In the fall of 2000, she embarked on a five-week backpacking tour of Peru by herself.
In January 2001, soon after her return and four months shy of her 30th birthday, the independent, green-eyed girl from the plains of North Dakota was hired as a bond trader by Cantor Fitzgerald, headquartered on the 104th floor of the World Trade Center -- Tower One.
She was the only North Dakotan killed in the Sept. 11 attack.
A year and several months later,Gary Nelson, 61, surrounds himself with reminders of his daughter. It seems to be his oxygen.
He wears a button with her photo every waking moment. He wears a silver MIA-POW-style bracelet with her name on it. He has photos of his daughter propped up against his computer screen, anetching of her on his wall, a poster with the names of the 9/11 victims in the lobby of his bank.
He talks frequently to the families of the other Cantor employees killed and to his daughter's friends, searching for information about Ann's last conversations and her life in New York. Among the boxes and boxes of facts he's collected is the seating arrangement for Cantor Fitzgerald's trading floor,where Ann worked.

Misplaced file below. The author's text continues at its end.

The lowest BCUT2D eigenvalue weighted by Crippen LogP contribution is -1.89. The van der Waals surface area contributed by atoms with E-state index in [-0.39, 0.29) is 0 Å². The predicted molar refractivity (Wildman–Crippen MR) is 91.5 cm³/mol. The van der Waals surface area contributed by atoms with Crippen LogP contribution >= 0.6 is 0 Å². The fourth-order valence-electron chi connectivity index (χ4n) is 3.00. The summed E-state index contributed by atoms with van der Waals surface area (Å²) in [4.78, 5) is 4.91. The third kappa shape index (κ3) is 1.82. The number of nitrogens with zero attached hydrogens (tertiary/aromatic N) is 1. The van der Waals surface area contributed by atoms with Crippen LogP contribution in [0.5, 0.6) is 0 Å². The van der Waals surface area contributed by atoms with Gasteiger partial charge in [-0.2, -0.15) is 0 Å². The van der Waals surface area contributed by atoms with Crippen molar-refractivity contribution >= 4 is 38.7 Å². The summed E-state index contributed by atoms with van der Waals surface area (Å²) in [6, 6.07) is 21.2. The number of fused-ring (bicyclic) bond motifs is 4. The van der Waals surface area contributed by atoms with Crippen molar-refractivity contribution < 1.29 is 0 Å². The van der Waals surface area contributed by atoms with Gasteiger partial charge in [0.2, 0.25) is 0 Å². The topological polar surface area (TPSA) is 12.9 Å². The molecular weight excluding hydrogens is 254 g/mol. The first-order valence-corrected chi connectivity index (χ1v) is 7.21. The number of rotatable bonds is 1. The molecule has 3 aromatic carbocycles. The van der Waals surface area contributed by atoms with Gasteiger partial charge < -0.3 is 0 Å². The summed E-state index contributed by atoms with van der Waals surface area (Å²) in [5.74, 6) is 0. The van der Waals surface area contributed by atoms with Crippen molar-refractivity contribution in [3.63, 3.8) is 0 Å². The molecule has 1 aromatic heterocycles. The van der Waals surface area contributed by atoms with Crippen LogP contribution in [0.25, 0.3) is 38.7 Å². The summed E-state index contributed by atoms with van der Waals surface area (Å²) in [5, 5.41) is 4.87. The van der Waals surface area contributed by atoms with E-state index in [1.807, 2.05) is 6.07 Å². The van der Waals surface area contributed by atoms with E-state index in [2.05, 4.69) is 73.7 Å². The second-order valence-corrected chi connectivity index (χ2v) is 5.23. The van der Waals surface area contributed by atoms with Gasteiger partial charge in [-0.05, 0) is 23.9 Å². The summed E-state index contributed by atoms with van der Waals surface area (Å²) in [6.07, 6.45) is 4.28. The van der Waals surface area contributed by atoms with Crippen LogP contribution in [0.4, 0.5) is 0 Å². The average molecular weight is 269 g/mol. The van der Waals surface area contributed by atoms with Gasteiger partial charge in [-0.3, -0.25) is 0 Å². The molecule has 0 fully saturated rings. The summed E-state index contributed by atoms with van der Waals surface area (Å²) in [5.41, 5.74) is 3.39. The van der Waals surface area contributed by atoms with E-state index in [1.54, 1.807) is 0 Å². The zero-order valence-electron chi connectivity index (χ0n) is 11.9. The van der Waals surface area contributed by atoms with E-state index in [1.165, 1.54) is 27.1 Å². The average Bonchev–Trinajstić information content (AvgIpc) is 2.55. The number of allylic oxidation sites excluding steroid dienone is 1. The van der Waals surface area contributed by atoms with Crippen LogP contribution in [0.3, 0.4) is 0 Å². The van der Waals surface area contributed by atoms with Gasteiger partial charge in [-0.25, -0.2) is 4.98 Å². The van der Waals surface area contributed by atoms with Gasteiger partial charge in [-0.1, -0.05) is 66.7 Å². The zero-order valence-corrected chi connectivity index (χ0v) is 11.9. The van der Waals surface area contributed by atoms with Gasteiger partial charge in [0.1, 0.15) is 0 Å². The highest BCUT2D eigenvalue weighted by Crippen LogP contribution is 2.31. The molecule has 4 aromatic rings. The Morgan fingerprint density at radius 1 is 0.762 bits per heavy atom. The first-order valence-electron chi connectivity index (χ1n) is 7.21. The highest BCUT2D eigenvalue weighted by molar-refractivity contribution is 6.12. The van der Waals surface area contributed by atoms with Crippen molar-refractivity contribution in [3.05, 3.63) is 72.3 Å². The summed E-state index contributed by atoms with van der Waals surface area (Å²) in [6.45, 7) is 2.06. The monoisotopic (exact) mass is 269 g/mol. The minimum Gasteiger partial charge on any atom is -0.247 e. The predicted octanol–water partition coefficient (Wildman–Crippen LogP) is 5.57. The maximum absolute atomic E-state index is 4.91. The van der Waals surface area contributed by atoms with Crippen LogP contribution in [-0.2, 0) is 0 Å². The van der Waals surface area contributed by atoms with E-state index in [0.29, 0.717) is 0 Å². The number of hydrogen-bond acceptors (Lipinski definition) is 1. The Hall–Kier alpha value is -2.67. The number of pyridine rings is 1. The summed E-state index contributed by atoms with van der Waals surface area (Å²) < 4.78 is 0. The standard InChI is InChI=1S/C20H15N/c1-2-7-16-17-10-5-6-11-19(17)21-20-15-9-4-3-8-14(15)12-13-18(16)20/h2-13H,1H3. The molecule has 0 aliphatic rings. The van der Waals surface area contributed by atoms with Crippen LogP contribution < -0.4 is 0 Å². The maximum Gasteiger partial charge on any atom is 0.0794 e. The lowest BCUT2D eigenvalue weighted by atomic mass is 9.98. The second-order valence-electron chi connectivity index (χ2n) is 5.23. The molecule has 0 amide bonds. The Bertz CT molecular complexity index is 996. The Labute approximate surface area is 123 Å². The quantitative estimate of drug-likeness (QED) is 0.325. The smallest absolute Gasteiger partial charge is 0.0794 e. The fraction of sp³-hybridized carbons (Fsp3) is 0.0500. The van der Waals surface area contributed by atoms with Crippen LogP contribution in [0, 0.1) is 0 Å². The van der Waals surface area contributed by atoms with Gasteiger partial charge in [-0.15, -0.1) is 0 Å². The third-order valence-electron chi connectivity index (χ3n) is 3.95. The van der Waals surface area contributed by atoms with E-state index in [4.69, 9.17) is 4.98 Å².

His purple Ford pick-up truck is unmistakable -- its license plate is 091101.
"I think I try to keep Ann pretty much in the forefront in everything I do," he acknowledges,"no matter where I go."
His wife, Jenette, 62, a teacher at Stanley's middle and high school, seems to deal with her grief in a more introspective way. She says that something happened to her on Sept. 11, 2001,sitting on the edge of her bed and seeing the gaping black hole in the building her daughter worked in. She went numb. All over.